PVBAm was polymerized as illustrated in Fig. 1a. Different ratios of NVCL, BMA and Am were used as monomers dissolved in 150 mL benzene, with different concentrations of AIBN (0.5–5.5%, w/w) as initiator. The solutions were stirred using a magnetic stirrer under a constant flow of nitrogen for 15 min before polymerization. The polymerization reaction was carried out at different temperatures (50–70 °C) for 24 h in a water bath shaker at a speed of 120 rpm. In order to remove residual benzene and impurities, such as unreacted AIBN, the products were dissolved in 100 mL THF and precipitated by the addition of hexane. Finally, the precipitate was washed with ethanol and dried under vacuum to constant weight.
Fig. 1

Polymerization scheme of the thermo-responsive polymers PVBAm and PN. a PVBAm and b PN

PN was synthesized as illustrated in Fig. 1b. First, 5.0 g N-isopropyl acrylamide was dissolved in 150 mL benzene in the presence of different concentrations of AIBN (0.5–5.5%, w/w). After 15-min nitrogen de-oxygenation, the polymerization reaction applied was identical to that of PVBAm. The products obtained were dissolved in 100 mL acetone, precipitated by the addition of hexane, and dried under vacuum at 55 °C to constant weight.

Characterization of P VBAm and P N

The PVBAm and PN reaction products were analyzed using a Nicolet 6700 FTIR spectrometer (Thermo Electron Corporation, UK). The molecular weights of the copolymers were determined using an Ubbelohde viscometer and calculated according to the Kuhn–Mark–Houwink equation (Scholte et al. 1984). The LCST of the copolymers was determined by measuring the transmittance of 5% PVBAm and 5% PN at different temperatures, using a spectrophotometer (Shimadzu, Japan).

Recycling of P VBAm and P N

The recoveries of PVBAm and PN were determined by measuring the amount obtained after thermo-precipitation above LCST. Thus, the precipitate was filtered and dried to constant weight. To this end, solutions of PVBAm and PN in the pH range 4.0–10.0 were prepared and thermo-precipitated. The effect of different concentrations of salt (KCl, NaCl, Na2SO4, K2SO4, Na2HPO4, and NaH2PO4) on polymer recovery was further investigated on a 10% solution of PVBAm and PN.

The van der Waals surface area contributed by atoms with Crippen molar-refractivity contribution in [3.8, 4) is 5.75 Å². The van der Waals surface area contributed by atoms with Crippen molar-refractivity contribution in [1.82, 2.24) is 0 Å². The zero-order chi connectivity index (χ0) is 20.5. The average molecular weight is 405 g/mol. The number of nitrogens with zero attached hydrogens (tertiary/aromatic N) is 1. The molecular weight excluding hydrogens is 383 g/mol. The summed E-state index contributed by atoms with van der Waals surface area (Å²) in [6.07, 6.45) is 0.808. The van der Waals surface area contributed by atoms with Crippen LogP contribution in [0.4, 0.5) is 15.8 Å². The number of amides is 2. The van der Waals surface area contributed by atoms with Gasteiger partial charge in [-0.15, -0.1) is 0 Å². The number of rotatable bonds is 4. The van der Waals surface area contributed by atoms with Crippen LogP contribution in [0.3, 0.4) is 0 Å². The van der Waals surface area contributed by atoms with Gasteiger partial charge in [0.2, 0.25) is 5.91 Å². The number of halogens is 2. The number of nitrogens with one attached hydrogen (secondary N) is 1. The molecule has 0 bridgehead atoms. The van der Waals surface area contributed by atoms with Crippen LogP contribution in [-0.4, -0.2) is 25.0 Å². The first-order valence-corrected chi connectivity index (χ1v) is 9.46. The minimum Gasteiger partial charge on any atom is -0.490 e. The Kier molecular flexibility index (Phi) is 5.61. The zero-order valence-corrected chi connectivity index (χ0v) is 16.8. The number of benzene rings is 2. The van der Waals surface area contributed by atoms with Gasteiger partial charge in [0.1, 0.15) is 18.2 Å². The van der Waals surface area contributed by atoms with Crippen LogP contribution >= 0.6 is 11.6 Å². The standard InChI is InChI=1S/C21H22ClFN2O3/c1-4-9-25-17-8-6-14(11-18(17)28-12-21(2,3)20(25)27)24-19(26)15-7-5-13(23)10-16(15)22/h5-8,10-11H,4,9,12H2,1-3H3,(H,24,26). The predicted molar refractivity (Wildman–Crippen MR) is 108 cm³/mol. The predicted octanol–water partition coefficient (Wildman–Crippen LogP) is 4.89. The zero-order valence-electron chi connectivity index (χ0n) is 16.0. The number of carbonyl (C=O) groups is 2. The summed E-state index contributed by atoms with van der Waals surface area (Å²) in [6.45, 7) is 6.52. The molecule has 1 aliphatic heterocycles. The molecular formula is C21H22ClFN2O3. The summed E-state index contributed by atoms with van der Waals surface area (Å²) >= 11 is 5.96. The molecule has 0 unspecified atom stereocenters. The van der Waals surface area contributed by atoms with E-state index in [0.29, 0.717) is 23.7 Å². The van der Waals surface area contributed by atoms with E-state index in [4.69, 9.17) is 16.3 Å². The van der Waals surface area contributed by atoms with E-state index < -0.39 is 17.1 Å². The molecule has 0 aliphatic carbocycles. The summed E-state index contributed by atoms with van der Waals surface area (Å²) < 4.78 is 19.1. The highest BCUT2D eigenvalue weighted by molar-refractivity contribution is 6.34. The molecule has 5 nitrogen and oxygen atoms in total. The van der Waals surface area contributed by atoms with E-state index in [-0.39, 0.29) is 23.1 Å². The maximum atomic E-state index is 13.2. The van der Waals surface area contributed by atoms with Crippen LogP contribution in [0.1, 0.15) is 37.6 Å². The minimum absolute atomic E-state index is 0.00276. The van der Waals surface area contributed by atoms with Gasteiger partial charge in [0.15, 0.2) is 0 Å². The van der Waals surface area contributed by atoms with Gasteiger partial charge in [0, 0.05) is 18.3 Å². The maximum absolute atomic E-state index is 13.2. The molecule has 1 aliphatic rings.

Construction of phase diagram

The Cloud Point Method (Pfenning et al. 1998) was used to construct a PN/PVBAm ATPS phase diagram. Thus, a binodal curve was drawn on the basis of the change in turbidity when two phases were formed. To this end, a 10% solution of PN was added dropwise to a 10% solution of PVBAm and mixed in test tubes using a vortex mixer. The concentrations of PN and PVBAm at each turbidity point were calculated according to the additional mass and volume in the system. Finally, the binodal curve was drawn based on the concentrations of PN and PVBAm. The tie line of the M point was obtained as follows: PN and PVBAm were mixed for several minutes and settled at room temperature until a clear phase was obtained, followed by determination of the phase volume ratio The concentrations of PN and PVBAm in the top and bottom phases were measured by UV spectrophotometry (Shimadzu, Japan). The concentration of PN was measured at 190 nm with reference to a standard curve. The concentration of PVBAm was calculated by subtracting the absorbance of PN from the total absorbance of PN and PVBAm at 210 nm. Finally, a tie line was drawn based on the concentrations of PN and PVBAm in the top and bottom phases, respectively.